1999 September, first publicly reported patient death in a gene therapy trial caused by the gene therapy itself.
May; widespread contamination of the UK oilseed rape crop by GM oilseed rape contaminated seed imported from Canada by Advanta.
1999 – GMO Food crops dominate the market
Over 100 million acres worldwide planted with genetically engineered seeds. The marketplace begins embracing GMO technology at an alarming rate.
2000 – Vitamin and Mineral Enhancement via GMO
Scientist discovered that the modification process could be used to introduce nutrients and vitamins to enrich foods (Cramer, 2001).
2003 – GMO-Resistant Pests
In 2003, a Bt-toxin-resistant caterpillar-cum-moth, Helicoverpa zea, is found feasting on GMO Bt cotton crops in the southern United States. In less than a decade, the bugs have adapted to the genetically engineered toxin produced by the modified plants.
2001 – UK Parliament passes a regulation on cloning of human embryos for the purposes of research into serious disease
Embryos may be experimented on only up to their 14th day of life.
Directive 2001/18/EC on the deliberate release into the environment of genetically modified organisms and repealing Council Directive 90/220/EEC. This contains a so-called ‘safeguard clause’ (Art. 23). According to this clause, Member States may provisionally restrict or prohibit the use and/or sale of the GM product on its territory. The Member State must have justifiable reasons to consider that the GMO in question poses a risk to human health or the environment. Six Member States currently apply safeguard clauses on GMO events: Austria, France, Greece, Hungary, Germany and Luxembourg.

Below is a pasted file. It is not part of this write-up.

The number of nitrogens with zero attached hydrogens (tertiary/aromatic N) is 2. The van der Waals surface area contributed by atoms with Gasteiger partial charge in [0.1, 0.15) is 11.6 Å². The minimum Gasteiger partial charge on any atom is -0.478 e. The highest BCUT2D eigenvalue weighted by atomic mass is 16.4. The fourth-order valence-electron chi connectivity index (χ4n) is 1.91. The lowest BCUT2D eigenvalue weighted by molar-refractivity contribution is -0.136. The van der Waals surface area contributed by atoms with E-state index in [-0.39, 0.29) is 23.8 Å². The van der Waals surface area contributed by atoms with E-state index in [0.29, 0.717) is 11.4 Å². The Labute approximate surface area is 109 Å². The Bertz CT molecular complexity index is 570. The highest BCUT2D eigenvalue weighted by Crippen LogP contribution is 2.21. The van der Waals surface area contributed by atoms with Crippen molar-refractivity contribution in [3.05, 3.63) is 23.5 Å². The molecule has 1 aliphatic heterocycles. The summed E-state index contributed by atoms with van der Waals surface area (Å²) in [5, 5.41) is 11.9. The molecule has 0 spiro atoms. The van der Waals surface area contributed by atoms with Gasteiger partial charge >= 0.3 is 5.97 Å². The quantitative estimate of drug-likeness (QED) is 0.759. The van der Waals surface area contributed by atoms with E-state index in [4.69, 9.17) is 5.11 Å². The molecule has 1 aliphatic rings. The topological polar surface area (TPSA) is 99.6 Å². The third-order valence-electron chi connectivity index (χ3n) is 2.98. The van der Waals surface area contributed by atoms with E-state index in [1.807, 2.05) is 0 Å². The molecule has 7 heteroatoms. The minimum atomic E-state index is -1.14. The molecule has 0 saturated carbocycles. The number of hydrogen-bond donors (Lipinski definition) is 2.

2002 Patent law proposed for biotechnology industries to protect their IP
2003: Human genome Sequenced
2003 – GMO-Resistant Pests
Bt-toxin-resistant caterpillar-cum-moth, Helicoverpa zea, is found feasting on GMO Bt cotton crops in the southern United States. In less than a decade, the bugs have adapted to the genetically engineered toxin produced by the modified plants.
European GMO-free regions Network was established. Ten European Regions signed a joint declaration at the European Parliament to safeguard their agriculture policies (mainly based on support to high quality, traditional and low impact production systems) which can be disrupted by the introduction of GMOs. The Network is based on a political agreement with no binding juridical status.